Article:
Here are some things I have tried.
- Alarms for exact meal times is a huge one including snacks. Sometimes that 10-30 minute wait is just too much and then you have behavior issues. Now living by an alarm is not a fun thing but it does help you do things on time for those kids who do things according to a strict schedule.
- Lists of what will happen in your day is another one. It's hard to record every detail but many times giving a child an overview of what you are doing works well.
- If you are going out give your child a detailed agenda. For my son he needs to know what we are getting at the store and he's really good at keeping me stick to my list. If I don't then we tend to hit some behavior problems. He knows when the list is done we can go home.
- Lastly, you need to have a list of activities or things on hand to meet those days where you will have sensory issues galore. For my son it tends to be physical activity so things like going to the park or if we're not going to the park going to a fast food resturant playland after we eat and when it's not busy because they have air conditioning. For my daughter it would be things like shaving cream, playdoh, vinegar and baking soda, and aggression cookies.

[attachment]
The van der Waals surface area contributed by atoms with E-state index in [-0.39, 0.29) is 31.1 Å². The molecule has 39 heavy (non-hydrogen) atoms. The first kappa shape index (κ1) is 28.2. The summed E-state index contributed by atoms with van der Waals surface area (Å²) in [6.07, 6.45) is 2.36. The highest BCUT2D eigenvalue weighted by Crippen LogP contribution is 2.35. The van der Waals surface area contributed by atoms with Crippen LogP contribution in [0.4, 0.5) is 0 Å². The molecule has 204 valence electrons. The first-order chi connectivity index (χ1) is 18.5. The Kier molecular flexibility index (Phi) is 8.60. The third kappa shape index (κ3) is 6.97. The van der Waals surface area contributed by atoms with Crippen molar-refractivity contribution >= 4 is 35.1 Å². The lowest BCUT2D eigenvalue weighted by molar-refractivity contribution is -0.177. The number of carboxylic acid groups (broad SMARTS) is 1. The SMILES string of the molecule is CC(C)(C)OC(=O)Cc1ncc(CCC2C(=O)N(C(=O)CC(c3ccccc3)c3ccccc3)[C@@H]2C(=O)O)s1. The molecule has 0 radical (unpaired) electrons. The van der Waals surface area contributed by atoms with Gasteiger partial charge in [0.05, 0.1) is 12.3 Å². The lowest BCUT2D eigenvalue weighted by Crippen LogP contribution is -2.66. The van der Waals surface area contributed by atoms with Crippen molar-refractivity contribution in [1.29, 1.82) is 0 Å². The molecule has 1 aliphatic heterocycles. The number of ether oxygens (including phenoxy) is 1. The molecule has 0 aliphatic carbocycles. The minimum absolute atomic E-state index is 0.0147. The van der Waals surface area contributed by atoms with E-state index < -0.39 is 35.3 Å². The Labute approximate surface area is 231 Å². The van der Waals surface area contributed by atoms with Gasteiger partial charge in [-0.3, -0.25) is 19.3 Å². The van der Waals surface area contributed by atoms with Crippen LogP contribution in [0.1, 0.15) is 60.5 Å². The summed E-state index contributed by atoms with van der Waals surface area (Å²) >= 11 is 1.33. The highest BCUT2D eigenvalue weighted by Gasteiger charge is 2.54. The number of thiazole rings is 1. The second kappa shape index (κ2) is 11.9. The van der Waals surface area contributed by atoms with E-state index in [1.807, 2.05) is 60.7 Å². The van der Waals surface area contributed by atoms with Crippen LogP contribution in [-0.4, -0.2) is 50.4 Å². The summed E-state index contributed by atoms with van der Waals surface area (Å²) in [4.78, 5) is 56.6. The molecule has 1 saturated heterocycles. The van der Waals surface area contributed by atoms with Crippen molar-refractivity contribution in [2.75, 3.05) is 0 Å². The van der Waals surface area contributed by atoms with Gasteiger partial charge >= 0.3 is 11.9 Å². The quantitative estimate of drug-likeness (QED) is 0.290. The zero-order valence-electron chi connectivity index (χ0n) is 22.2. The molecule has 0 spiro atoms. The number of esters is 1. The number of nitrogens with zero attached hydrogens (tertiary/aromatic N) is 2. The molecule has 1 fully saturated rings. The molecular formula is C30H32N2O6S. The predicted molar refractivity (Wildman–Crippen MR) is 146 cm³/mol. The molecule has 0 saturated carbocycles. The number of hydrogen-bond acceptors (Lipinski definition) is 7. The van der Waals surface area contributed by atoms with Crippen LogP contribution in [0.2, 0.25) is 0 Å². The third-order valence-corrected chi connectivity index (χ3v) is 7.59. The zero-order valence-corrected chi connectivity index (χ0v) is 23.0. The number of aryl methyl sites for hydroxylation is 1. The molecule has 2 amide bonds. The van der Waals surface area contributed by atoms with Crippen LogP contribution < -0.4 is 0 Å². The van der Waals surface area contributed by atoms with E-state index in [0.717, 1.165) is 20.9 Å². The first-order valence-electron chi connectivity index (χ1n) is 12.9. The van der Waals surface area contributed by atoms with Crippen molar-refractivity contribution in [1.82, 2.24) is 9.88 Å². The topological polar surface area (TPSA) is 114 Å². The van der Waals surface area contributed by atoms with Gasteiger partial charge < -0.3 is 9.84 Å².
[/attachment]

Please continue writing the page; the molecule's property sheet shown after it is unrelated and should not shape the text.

- Another task is that depending on your child's sensory issues if you can declutter it can seriously help. I have found this true with our son. Our house is no where near de-cluttered but when we strip his room bare he does so much better. (This is one reason why I don't do happy meal type toys and cheapy toys.)
- Lastly, many times when people think about summer they think of water but I have some kids that don't like their clothes being wet. Try to find some way to involve them in the summer fun without being wet. Some ideas might be an aquadoodle mat or playing with ice cubes in bags. Using squirt guns or spray bottles on different spray levels to decorate or paint or making popcicles are all good fun summer activities that involve some sort of liquid but don't have to have direct contact with the child.